By this of course I mean that it was extremely hot while I attempted a home improvement project.  There is some evidence that I’m a smart guy but tackling a project outdoors this time of year would be one example of evidence to the contrary.  Still, a little sweat is good for me.


This spring I discovered a sad state of affairs regarding the eaves across the back of my house.  It seems that years ago when the patio was built, the roof was not finished quite properly and a situation arose in

which rainwater would dribble down into the fascia (behind the gutters) rather than into the gutters.  Trapped rainwater in wooden things is never a good idea.  I discovered this months ago but couldn’t bring myself to deal with it until this weekend.  Part of it was the fact that it has been a wet spring and summer and I needed to wait until everything was dry (including the muddy patch of ground right underneath the area) but a lot of it was general wimpiness.  I was afraid I would rip off the eave fascia and find a wholesale roof disaster. Go ahead: click the photo for full disclosure of the horror.

Luckily, it wasn’t all that bad.

I pulled the gutter off easily.  The nails pulled right out since the wood underneath was so wet and rotten that it wasn’t really wood any more.  Underneath the guttering was a piece of rotted cedar fascia, most of which I could pull off by hand.  It was disgustingly wet, moldy, and rotten.  Underneath that was the usual 2X6 board that covers the rafter tails and ties the whole thing together into a rigid structure.  That entire thing was rotted into a sodden mass.  I hooked the claw of my hammer onto the nails and as I tried to lever them out, the wood gave way under the hammer and squished up and broke like styrofoam.

It was pretty disgusting.

And that old wood really stinks in the trashcan.  After pulling all that down I found that only a few rafter tails were messed up.  The rest were solid and dry as was most of the roof decking.  Some of the soffit was ruined but that is made up from some pretty cheap stuff and is for looks only.  It’s easy to fix.  I consulted with my brother-in-law as I always do and we took off for Lowes for some wood.

All this time the temperature was climbing into the high 90’s.  It turned out to be the hottest day of the year thus far.  Still, this part of my yard is in full shade and there was a bit of a breeze.  I made sure to have plenty of water and things weren’t too bad.  I know my limits now and know what it feels like when I’m getting dehydrated and exhausted so I just quit before that.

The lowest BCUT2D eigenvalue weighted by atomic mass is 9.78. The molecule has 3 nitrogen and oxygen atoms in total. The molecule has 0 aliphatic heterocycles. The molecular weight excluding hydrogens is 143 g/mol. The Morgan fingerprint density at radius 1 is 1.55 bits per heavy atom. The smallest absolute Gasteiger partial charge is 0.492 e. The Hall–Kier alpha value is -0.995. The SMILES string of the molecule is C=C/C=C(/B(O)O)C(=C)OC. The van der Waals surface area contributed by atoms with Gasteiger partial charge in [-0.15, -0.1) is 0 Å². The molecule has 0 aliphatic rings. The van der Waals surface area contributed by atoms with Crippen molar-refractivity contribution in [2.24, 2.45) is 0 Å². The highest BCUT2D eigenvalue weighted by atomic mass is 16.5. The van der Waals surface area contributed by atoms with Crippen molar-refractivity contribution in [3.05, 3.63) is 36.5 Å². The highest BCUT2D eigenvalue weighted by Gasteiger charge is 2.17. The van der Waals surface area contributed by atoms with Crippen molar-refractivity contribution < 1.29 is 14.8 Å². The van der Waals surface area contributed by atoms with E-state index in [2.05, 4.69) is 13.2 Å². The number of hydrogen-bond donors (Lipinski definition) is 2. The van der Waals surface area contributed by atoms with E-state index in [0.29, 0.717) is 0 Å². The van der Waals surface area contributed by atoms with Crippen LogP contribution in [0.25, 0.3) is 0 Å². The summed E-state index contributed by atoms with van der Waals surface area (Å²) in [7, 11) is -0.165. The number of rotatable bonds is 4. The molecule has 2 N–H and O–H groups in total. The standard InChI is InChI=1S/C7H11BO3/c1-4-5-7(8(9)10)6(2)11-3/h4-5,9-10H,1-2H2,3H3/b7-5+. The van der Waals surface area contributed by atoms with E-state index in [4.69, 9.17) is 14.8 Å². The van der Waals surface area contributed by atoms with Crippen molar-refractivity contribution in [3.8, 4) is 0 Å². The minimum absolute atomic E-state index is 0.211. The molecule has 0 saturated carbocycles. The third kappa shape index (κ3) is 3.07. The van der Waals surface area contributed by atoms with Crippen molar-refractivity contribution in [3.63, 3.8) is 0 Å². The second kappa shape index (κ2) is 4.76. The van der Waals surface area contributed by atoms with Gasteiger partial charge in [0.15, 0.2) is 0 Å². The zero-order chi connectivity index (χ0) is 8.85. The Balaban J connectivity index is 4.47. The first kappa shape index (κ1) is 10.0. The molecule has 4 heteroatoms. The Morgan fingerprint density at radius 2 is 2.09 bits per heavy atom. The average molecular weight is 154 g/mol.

By the end of Saturday, I had everything ready for new wood.  But I was tired so I filled up the wading pool.

Earlier in the year, Mel bought one of those plastic inflatable wading pools so that she and Erin could get some sun before summer camp and not have to just sit and be hot.  I thought it was the silliest thing imaginable when they can go to the city pool for $3 but on Saturday afternoon with several hours of sweat on me it was starting to look like a much better idea.  In fact as soon as I finished up, I doffed my sweaty garb and jumped in.  Or rather, stepped in.  I must say that although taking a shower is my standard cleanup procedure, when I’m terribly hot and nasty, jumping into a pool is much better.  I felt almost normal after getting out.  Almost.  I still went to bed early.

On Sunday, it was even hotter.  The dog usually stays outside with me but even she decided it was too hot to be outside wearing a fur coat and spent much of the afternoon watching me through the back door.  I thought that I could still work though if I budgeted myself.  There was no particular reason I had to finish everything; it was only important that I get the new 2X6 up there to enclose the roof so that wasps and squirrels wouldn’t start living in there.  This I did quickly because if I’ve got anything, I’ve got tools.  I’ve got what it takes to cut pieces of wood to fit.  The bad rafter tails got some extra pieces that I screwed onto the old ones – new pieces of wood with good ends that I could attach the fascia to.  All went well.


Whoever built this roof didn’t extend the roof decking quite far enough so that the problem before – and now – is that the eaves extend a little beyond the roof deck.  Whoever put the shingles on did his best to overhang them but the way all this is going to work out, I’m going to have the same problem as before.  Except that I bought a pieces of “drip edge”; a metal lip that is specially shaped to stop this very problem.  Water should run off this edge and into the gutter now as long as I get everything back reasonably straight and even.

After enclosing the eaves, I decided to cut the pieces of trim to the right size while Mel and Erin were out shopping and I was free to wheel the table saw out into the garage where I could swing a whole piece of plywood around.  This I did and even primed them all with Kilz before giving up and taking to the wading pool again.  By this time, the wading pool water was about like a warm bath but it was still better than most alternatives.  I spent some time there and then went inside.  Again:  no exhaustion, just fatigue.  I figure if I can do this more often, I can be in a bit better shape, keep ahead of my projects, and things will be better in general.

Still, I really love those weekends where I do nothing but sit inside and catch up on my reading.  I love sitting with a good book and occasionally looking outside and thinking “Boy, I’m glad I’m not out in that!” If I can hold on to my productive outlook, I can maybe get some landscaping done too.  Here’s hoping.

More than that, here’s hoping I fixed the eaves properly.  I’d better sell the house before it happens again.